|Ancient crocodile claw marks uncovered|
They lived alongside dinosaurs and turtles in the low-lying delta-plain, perhaps escaping the intense heat of the sun by cooling themselves in the shallow lakes, rivers, swamps and wetlands.
During the Cretaceous, their watery neighborhood was 100 kilometres inland from the shores of the Western Interior Seaway, the large inland sea which divided North America in two.
The first hint of our crocodylian friends in British Columbia's far north comes from trace fossils — swim traces of their exploits moving and scraping along muddy bottoms, along with claw marks from their clawed, webbed toes, a partial track and markings left by scale patterns from thick, plated skin.
|Ankylosaurus. Adults averaged 6 - 8 metres in length|
The ankylosaur tracks were smallish at 10cm wide, so perhaps left by an unlucky juvenile grazing at the waters edge who did not know the danger lurking nearby.
If the lizard-like fellow who made the crocodylian tracks looked like his modern relatives — the largest and heaviest of present-day reptiles — then his unique body shape would have allowed his eyes, ears and nostrils to remain above the surface while his body was hidden below, affording him the perfect place to cool off and strike his prey close to the waters edge.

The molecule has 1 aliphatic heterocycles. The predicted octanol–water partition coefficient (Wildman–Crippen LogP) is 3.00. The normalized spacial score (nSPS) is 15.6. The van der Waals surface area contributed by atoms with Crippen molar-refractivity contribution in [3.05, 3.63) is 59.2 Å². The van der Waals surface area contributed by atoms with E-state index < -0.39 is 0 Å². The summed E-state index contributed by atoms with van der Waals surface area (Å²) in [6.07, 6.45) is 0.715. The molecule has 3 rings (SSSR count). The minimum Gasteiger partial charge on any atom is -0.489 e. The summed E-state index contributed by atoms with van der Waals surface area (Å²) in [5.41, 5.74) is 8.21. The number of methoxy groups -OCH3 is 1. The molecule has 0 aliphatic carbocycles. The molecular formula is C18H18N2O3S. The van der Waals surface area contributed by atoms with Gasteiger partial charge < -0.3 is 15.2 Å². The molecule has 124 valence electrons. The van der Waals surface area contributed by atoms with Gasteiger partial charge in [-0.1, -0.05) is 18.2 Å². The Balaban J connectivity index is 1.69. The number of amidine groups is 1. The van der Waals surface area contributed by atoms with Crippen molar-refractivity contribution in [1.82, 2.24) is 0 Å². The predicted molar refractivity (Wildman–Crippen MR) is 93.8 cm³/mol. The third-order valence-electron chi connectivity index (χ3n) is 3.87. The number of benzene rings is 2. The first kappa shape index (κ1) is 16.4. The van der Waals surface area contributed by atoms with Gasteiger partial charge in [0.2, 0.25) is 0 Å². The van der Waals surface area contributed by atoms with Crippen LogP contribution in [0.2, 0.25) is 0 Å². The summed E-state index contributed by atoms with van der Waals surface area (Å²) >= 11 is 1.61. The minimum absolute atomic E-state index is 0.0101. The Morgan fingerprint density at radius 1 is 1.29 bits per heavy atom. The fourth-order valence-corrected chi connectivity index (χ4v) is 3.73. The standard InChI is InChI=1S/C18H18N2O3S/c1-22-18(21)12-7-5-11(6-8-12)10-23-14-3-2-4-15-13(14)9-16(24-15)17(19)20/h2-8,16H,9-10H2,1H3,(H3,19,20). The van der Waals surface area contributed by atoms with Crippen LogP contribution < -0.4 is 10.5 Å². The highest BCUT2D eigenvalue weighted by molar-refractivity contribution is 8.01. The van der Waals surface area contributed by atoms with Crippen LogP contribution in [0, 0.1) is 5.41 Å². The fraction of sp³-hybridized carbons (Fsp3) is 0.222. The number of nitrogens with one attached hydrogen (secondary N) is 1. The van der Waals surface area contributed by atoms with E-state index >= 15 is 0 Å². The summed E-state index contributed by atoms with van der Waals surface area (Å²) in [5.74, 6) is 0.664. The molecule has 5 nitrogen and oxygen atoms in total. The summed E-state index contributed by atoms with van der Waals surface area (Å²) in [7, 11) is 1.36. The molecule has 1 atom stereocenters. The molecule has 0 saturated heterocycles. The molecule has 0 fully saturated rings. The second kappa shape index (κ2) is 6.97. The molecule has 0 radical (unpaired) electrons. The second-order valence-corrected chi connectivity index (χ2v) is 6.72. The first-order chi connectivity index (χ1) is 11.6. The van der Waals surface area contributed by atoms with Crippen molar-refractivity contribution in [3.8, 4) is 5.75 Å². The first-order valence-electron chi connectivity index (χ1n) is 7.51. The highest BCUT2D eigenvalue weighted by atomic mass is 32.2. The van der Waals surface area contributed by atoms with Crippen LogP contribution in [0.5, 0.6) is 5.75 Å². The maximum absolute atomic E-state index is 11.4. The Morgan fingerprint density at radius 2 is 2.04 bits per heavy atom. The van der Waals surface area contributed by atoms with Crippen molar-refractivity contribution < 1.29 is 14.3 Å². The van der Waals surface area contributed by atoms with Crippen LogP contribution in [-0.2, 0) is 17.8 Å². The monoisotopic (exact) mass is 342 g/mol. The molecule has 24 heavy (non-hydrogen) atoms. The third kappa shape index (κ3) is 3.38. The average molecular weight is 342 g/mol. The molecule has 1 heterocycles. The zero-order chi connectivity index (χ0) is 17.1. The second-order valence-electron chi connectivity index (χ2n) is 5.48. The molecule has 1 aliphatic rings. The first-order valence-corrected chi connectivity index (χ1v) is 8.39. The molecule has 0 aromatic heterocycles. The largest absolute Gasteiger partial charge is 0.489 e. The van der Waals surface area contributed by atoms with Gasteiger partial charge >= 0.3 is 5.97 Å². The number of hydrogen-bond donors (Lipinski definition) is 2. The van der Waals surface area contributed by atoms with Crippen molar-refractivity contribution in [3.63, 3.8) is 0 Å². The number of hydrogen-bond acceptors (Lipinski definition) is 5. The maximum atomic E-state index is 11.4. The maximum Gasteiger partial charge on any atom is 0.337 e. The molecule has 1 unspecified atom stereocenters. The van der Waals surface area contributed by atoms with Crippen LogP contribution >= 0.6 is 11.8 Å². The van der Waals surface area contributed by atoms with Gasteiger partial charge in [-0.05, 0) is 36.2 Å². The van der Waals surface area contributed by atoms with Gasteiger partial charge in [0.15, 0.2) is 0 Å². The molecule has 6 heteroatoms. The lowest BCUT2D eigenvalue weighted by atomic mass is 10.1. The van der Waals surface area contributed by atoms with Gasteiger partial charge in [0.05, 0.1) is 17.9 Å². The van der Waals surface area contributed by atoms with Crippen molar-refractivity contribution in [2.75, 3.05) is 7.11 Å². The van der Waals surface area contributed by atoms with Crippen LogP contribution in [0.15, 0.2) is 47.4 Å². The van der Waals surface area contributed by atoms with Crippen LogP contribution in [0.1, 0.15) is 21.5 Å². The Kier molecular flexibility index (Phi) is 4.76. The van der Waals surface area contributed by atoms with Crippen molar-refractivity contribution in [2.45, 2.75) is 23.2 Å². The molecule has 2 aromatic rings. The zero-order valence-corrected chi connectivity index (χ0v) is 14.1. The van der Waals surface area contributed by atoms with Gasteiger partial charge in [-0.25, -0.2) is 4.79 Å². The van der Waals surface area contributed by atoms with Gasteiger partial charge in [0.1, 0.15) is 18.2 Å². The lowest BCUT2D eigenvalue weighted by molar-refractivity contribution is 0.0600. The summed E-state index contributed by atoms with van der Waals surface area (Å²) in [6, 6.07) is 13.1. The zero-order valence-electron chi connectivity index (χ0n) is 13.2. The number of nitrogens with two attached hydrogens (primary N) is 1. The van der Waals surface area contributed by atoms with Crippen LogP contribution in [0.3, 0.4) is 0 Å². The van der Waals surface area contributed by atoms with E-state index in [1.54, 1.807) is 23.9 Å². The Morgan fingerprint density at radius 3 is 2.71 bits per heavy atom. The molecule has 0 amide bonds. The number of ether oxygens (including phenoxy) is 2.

We have not yet recovered the bones that would confirm this particular crocodylian's design, but they likely had powerful jaws and many conical teeth on the business end of their long, massive bodies.
The fossils were recovered from the Peace Region of northeastern British Columbia, north of Tumbler Ridge, between the Rocky Mountain Foothills on the west and the Alberta Plains on the east. The fossils found here are just a shade older than their cousin Deinosuchus but these potential precursors are on par for size.